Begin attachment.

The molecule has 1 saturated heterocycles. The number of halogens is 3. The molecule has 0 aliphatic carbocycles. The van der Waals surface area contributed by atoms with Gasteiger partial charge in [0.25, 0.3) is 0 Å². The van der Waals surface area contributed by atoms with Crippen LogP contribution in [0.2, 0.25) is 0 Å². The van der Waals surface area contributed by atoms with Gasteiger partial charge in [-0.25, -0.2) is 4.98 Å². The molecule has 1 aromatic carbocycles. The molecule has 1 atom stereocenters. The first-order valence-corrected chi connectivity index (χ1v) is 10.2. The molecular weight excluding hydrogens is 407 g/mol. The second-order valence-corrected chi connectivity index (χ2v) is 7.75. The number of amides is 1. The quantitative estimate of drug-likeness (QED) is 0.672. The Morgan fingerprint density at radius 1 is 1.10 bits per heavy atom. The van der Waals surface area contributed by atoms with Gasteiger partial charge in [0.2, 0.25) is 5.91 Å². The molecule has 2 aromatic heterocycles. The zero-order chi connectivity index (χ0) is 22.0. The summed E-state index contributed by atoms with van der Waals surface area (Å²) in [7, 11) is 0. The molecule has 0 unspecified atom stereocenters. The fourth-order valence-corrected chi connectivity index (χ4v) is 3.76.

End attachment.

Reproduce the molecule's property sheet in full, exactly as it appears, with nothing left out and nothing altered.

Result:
The molecule has 1 saturated heterocycles. The number of halogens is 3. The molecule has 0 aliphatic carbocycles. The van der Waals surface area contributed by atoms with Gasteiger partial charge in [0.25, 0.3) is 0 Å². The van der Waals surface area contributed by atoms with Crippen LogP contribution in [0.2, 0.25) is 0 Å². The van der Waals surface area contributed by atoms with Gasteiger partial charge in [-0.25, -0.2) is 4.98 Å². The molecule has 1 aromatic carbocycles. The molecule has 1 atom stereocenters. The first-order valence-corrected chi connectivity index (χ1v) is 10.2. The molecular weight excluding hydrogens is 407 g/mol. The second-order valence-corrected chi connectivity index (χ2v) is 7.75. The number of amides is 1. The quantitative estimate of drug-likeness (QED) is 0.672. The Morgan fingerprint density at radius 1 is 1.10 bits per heavy atom. The van der Waals surface area contributed by atoms with Gasteiger partial charge in [0.2, 0.25) is 5.91 Å². The molecule has 2 aromatic heterocycles. The zero-order chi connectivity index (χ0) is 22.0. The summed E-state index contributed by atoms with van der Waals surface area (Å²) in [7, 11) is 0. The molecule has 0 unspecified atom stereocenters. The fourth-order valence-corrected chi connectivity index (χ4v) is 3.76.